Corvus brachyrhynchos or Corvus caurinus. Image: Wikipedia. Explore further (Phys.org)—The more scientists study animals and their intellectual abilities, the more it appears that many of them have heretofore unknown abilities that can match some of our own. One such animal is the New Caledonian crow which has been found to not only make and use tools, but to fashion them depending on which bird “culture” it happens to live in. The unusually big brained bird has also been found to live in nuclear families and some observers have suggested they even have some degree of affection for one another. For these reasons, a team of researchers from several countries got together to study their inferential skills, and as they describe in their paper published in the Proceedings of the National Academy of Sciences, they found the birds had an ability that until now was thought limited exclusively to us humans. More information: New Caledonian crows reason about hidden causal agents, PNAS, Published online before print September 17, 2012, doi: 10.1073/pnas.1208724109AbstractThe ability to make inferences about hidden causal mechanisms underpins scientific and religious thought. It also facilitates the understanding of social interactions and the production of sophisticated tool-using behaviors. However, although animals can reason about the outcomes of accidental interventions, only humans have been shown to make inferences about hidden causal mechanisms. Here, we show that tool-making New Caledonian crows react differently to an observable event when it is caused by a hidden causal agent. Eight crows watched two series of events in which a stick moved. In the first set of events, the crows observed a human enter a hide, a stick move, and the human then leave the hide. In the second, the stick moved without a human entering or exiting the hide. The crows inspected the hide and abandoned probing with a tool for food more often after the second, unexplained series of events. This difference shows that the crows can reason about a hidden causal agent. Comparative studies with the methodology outlined here could aid in elucidating the selective pressures that led to the evolution of this cognitive ability. Journal information: Proceedings of the National Academy of Sciences © 2012 Phys.org Researchers find Grey parrots able to use inferential reasoning To find out if the birds are able to infer that actions taken behind a screen are the result of some known agent; an inferential skill, the team set up an experiment where the birds first used a stick to get at some food in a box; an exercise that has been demonstrated many times before with New Caledonians. Next however, they threw in something new, a blue sheet of plastic that the birds could not see through. The researches put it near the side of the cage that held one bird at a time, near to where the food box sat. They then stationed a person behind the sheet who pushed a stick through a small slit in the plastic, disrupting and upsetting the bird, preventing it from eating. That set the stage.To find out if the birds could understand that it was a person manipulating the stick, without actually showing them, they let them see a person first walk behind the screen, observe the stick suddenly poking through at them then stop and then the person reemerging from behind the screen. Turns out, they could. They found this out by adding new twists to the test, such as letting them watch a person simply walk behind the screen to see how they’d react, or by not letting them see the person go behind the screen before wiggling the stick. The crows demonstrated they understood what was going on by avoiding the food box if the stick wiggled in any scenario, until they saw the person get out from behind the screen and walk away, indicating that it was safe to proceed. This the researchers say, proves that the birds truly understood that it was a person behind that screen wiggling that stick even though they never actually saw them do it. They had to infer that information, and that is something, the team reports, that has never before been observed in any other animal, besides people. Citation: Study shows crows able to infer actions of hidden agent (2012, September 18) retrieved 18 August 2019 from https://phys.org/news/2012-09-crows-infer-actions-hidden-agent.html This document is subject to copyright. Apart from any fair dealing for the purpose of private study or research, no part may be reproduced without the written permission. The content is provided for information purposes only.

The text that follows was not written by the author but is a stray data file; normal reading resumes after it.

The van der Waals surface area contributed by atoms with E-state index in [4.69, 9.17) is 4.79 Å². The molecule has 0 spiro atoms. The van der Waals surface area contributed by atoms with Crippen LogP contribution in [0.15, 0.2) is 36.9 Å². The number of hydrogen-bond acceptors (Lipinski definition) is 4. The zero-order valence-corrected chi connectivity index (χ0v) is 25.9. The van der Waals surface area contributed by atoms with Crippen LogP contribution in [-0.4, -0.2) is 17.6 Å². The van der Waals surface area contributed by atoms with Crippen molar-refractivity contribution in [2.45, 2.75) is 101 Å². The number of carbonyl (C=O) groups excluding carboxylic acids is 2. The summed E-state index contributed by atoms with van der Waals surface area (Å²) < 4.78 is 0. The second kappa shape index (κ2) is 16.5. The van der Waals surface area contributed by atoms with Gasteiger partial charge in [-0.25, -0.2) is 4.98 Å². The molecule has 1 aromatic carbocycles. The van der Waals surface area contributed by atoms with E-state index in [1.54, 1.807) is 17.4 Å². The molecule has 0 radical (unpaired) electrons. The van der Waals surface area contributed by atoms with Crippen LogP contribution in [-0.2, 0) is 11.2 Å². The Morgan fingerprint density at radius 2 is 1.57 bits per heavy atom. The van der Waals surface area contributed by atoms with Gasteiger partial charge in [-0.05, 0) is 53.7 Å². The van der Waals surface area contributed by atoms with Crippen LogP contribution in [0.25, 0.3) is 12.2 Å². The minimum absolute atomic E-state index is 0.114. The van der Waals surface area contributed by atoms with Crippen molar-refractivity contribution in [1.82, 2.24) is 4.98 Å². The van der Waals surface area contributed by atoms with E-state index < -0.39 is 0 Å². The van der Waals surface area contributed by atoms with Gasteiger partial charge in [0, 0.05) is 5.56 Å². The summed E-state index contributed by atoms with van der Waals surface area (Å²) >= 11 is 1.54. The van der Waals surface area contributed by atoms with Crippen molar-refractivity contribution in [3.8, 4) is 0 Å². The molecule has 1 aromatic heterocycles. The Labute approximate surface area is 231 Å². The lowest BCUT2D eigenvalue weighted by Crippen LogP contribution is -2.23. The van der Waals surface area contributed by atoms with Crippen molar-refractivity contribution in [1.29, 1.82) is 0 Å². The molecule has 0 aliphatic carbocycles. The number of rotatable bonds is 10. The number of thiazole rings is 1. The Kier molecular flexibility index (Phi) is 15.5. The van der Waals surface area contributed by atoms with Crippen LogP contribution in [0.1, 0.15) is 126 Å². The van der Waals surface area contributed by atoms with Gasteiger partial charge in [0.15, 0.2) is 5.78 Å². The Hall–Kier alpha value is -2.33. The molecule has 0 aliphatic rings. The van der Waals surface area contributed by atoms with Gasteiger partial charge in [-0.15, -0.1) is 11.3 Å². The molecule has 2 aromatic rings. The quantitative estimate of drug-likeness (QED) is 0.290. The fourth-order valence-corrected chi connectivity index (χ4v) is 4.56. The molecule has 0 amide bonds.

This document is subject to copyright. Apart from any fair dealing for the purpose of private study or research, no part may be reproduced without the written permission. The content is provided for information purposes only. Scientists overcome key CRISPR-Cas9 genome editing hurdle CRISPR/Cas9 has been in the news a lot of late, as it has been used to edit genes in ways that were never possible before, allowing for a whole host of new research opportunities. The development of the technique has taken a long and winding road as is the case with most modern inventions, with many people from around the world making small contributions to the science of gene editing which eventually led to some researchers having what was needed to develop the new technique. At least two teams of them filed for a patent on the product in the U.S. The first was a team with the University of California, led by Jennifer Doudna, they filed for a patent in late 2013. The second was a team affiliated with MIT and the Broad Institute, headed by Feng Zhang—they filed in early 2014, but, realizing they had something pretty special, they asked for and were granted an expedited process which meant that their patent was granted before the one submitted by the UofC team was completed, leaving the UoC team out in the cold.This past April, attorneys for UoC requested an interference on the case, claiming they should have been granted the patent because they filed first—the request by the MIT team should have been recognized as an interfering party, they claim, because their application interfered with the original.The judge on the case, Deborah Katz, designated the UoC team as the “senior party” which essentially means that the USPTO is starting the hearings with the assumption that the UoC team should hold the patent, leaving the MIT team to prove that it invented the procedure first, regardless of who filed first.There is one minor detail in the case that could turn things in MIT’s favor—when filing for the patent, the UoC team did not include words describing the technique as something to be used on mammalian cells—including humans. They were more general, whereas the MIT team was much more specific regarding how the technique could be used.It is not likely there will be quick resolution to the dispute, both sides will likely be given time to find and compile pertinent evidence and then to present it, and others might be allowed to chime in as well. All in all it could take months, but the effort should be more than worth it as there are millions to be made in licensing fees. Crystal structure of S pyogenes Cas9 in complex with sgRNA and its target DNA at 2.5 A ˚ resolution. Credit: Nishimasu, et al. 2014. doi: 10.1016/j.cell.2014.02.001 Genome Editing with CRISPR-Cas9 (Phys.org)—The United States Patent and Trademark Office (USPTO) officially agreed this past Monday to move forward with interference hearings regarding the case of the true inventor of the CRISPR/Cas9 gene editing technique. This sets the stage for a major battle between two groups of scientists, their affiliated institutions and supporters backing one or the other who hope to reap large financial rewards from its use. © 2016 Phys.org Citation: Patent office agrees to move forward with interference hearings on CRISPR/Cas9 inventor case (2016, January 13) retrieved 18 August 2019 from https://phys.org/news/2016-01-patent-office-crisprcas9-inventor-case.html Explore further